http://www.matthiasmedia.com.au/
     
  2. saturneptune

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    Ben W,
    Very good post. Yes, we as Christians put up with a lot of mocking some of our most sacred ideas. Some of it is much worse than a cartoon of a prophet. Some of it is about as insulting to God and Jesus as one could get. Yet, as much as we are offended by this, we are not burning building, rioting and the such. Here is a witness better than anything we could say.

    At the same time, I see no purpose in intentionally making fun of another faith, regardless of their beliefs. Yes, we do have freedom of the press. Doesnt it seem though to help maintain calm, restraint is called for. After all, we have Americans over there in harm's way. What purpose does the cartoon serve? Certainly nothing positive.
     
  3. mountainrun

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    I think the purpose of the cartoons was to point out that Moslems advocate violence and killing.

    The Moslem response was... violence and killing of course, proving the cartoonist correct.

    MR
     
  4. DeclareHim

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    MR is absolutely correct. The Muslim religion is about violence someone puts a cartoon in a paper that angers them they reduce themselves to violence.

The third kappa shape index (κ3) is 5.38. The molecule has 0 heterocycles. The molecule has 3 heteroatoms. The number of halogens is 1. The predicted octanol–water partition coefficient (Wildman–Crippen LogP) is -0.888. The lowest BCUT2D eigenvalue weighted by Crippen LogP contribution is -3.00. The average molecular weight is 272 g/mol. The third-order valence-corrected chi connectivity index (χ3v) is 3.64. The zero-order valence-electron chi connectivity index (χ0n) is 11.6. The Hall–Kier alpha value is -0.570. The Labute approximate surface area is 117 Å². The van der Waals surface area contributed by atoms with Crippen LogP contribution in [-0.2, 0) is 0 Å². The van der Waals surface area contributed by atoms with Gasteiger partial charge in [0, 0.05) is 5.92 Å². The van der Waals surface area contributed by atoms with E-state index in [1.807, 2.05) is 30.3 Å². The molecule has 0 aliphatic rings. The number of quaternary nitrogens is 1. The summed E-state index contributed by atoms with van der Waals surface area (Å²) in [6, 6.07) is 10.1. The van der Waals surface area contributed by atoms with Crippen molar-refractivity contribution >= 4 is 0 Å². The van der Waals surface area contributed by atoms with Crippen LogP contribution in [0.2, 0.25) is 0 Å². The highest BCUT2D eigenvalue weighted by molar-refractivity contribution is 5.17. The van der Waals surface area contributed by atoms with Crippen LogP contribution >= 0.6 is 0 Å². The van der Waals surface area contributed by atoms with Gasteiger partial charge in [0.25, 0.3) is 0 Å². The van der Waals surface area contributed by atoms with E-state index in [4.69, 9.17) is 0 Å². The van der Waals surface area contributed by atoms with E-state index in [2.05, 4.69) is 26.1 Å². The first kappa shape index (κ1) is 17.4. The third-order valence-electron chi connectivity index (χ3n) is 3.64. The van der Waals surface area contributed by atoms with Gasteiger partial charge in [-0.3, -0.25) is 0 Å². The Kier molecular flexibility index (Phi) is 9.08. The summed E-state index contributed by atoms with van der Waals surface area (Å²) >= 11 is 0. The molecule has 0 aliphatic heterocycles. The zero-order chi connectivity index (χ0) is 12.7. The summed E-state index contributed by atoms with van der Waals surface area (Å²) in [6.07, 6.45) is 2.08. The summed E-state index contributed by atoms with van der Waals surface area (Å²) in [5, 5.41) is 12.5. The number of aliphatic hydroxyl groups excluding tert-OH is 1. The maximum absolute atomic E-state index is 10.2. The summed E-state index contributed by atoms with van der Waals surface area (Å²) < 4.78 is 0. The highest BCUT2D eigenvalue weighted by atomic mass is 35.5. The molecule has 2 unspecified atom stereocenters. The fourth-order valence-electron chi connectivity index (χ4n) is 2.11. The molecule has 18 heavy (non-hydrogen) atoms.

5. donnA

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    DH! You've got the first not picture of a person I've seen on the BB! WOW! I didn't know we could do that. I wish we could load our won avatars with being subject to deletion if unappropriate.
     
  6. Ben W

    Ben W
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    All this from a "religion of peace"! :rolleyes:
     
  7. mioque

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  8. webdog

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    I don't know about anyone else, but I am getting my moltov cocktails ready for the opening of the "Davinci Code".... :mad: ;) [​IMG]
     
  9. Salamander

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    They're offended by those????? Maybe they would best be offended by their "leader" eating a porkchop?
     
  10. shannonL

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    Jesus said paraphrasing : When they reviled him he reviled them not.

    I guess Mohammad says if they make fun of me in a cartoon start blowing stuff up.